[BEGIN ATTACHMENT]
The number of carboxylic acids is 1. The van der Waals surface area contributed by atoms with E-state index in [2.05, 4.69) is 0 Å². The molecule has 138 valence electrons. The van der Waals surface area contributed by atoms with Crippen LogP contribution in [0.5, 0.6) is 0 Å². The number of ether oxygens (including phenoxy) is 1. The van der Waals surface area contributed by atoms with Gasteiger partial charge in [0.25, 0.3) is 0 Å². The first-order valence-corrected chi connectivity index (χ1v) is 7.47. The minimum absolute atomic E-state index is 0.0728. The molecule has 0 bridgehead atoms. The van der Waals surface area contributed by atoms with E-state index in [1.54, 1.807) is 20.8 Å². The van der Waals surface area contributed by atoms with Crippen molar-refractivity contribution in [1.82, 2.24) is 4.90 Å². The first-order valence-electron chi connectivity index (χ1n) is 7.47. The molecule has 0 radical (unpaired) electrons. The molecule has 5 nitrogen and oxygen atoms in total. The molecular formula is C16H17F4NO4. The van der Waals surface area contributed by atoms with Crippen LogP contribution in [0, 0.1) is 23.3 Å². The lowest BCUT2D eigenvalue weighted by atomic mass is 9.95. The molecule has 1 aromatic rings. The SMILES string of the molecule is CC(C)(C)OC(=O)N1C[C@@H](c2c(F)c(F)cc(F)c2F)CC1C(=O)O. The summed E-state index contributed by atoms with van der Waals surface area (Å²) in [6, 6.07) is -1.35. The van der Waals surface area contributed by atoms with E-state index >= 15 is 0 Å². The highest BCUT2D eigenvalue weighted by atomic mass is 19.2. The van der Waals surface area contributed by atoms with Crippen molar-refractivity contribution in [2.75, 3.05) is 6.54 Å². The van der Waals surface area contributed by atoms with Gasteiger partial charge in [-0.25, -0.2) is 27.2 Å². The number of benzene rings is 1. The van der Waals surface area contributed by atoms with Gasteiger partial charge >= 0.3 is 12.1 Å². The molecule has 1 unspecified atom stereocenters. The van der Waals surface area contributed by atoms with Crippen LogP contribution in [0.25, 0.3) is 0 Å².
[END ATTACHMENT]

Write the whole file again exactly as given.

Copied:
The number of carboxylic acids is 1. The van der Waals surface area contributed by atoms with E-state index in [2.05, 4.69) is 0 Å². The molecule has 138 valence electrons. The van der Waals surface area contributed by atoms with Crippen LogP contribution in [0.5, 0.6) is 0 Å². The number of ether oxygens (including phenoxy) is 1. The van der Waals surface area contributed by atoms with Gasteiger partial charge in [0.25, 0.3) is 0 Å². The first-order valence-corrected chi connectivity index (χ1v) is 7.47. The minimum absolute atomic E-state index is 0.0728. The molecule has 0 bridgehead atoms. The van der Waals surface area contributed by atoms with E-state index in [1.54, 1.807) is 20.8 Å². The van der Waals surface area contributed by atoms with Crippen molar-refractivity contribution in [1.82, 2.24) is 4.90 Å². The first-order valence-electron chi connectivity index (χ1n) is 7.47. The molecule has 0 radical (unpaired) electrons. The molecule has 5 nitrogen and oxygen atoms in total. The molecular formula is C16H17F4NO4. The van der Waals surface area contributed by atoms with Crippen LogP contribution in [0, 0.1) is 23.3 Å². The lowest BCUT2D eigenvalue weighted by atomic mass is 9.95. The molecule has 1 aromatic rings. The SMILES string of the molecule is CC(C)(C)OC(=O)N1C[C@@H](c2c(F)c(F)cc(F)c2F)CC1C(=O)O. The summed E-state index contributed by atoms with van der Waals surface area (Å²) in [6, 6.07) is -1.35. The van der Waals surface area contributed by atoms with E-state index >= 15 is 0 Å². The highest BCUT2D eigenvalue weighted by atomic mass is 19.2. The van der Waals surface area contributed by atoms with Crippen molar-refractivity contribution in [2.75, 3.05) is 6.54 Å². The van der Waals surface area contributed by atoms with Gasteiger partial charge in [-0.25, -0.2) is 27.2 Å². The number of benzene rings is 1. The van der Waals surface area contributed by atoms with Gasteiger partial charge >= 0.3 is 12.1 Å². The molecule has 1 unspecified atom stereocenters. The van der Waals surface area contributed by atoms with Crippen LogP contribution in [0.25, 0.3) is 0 Å².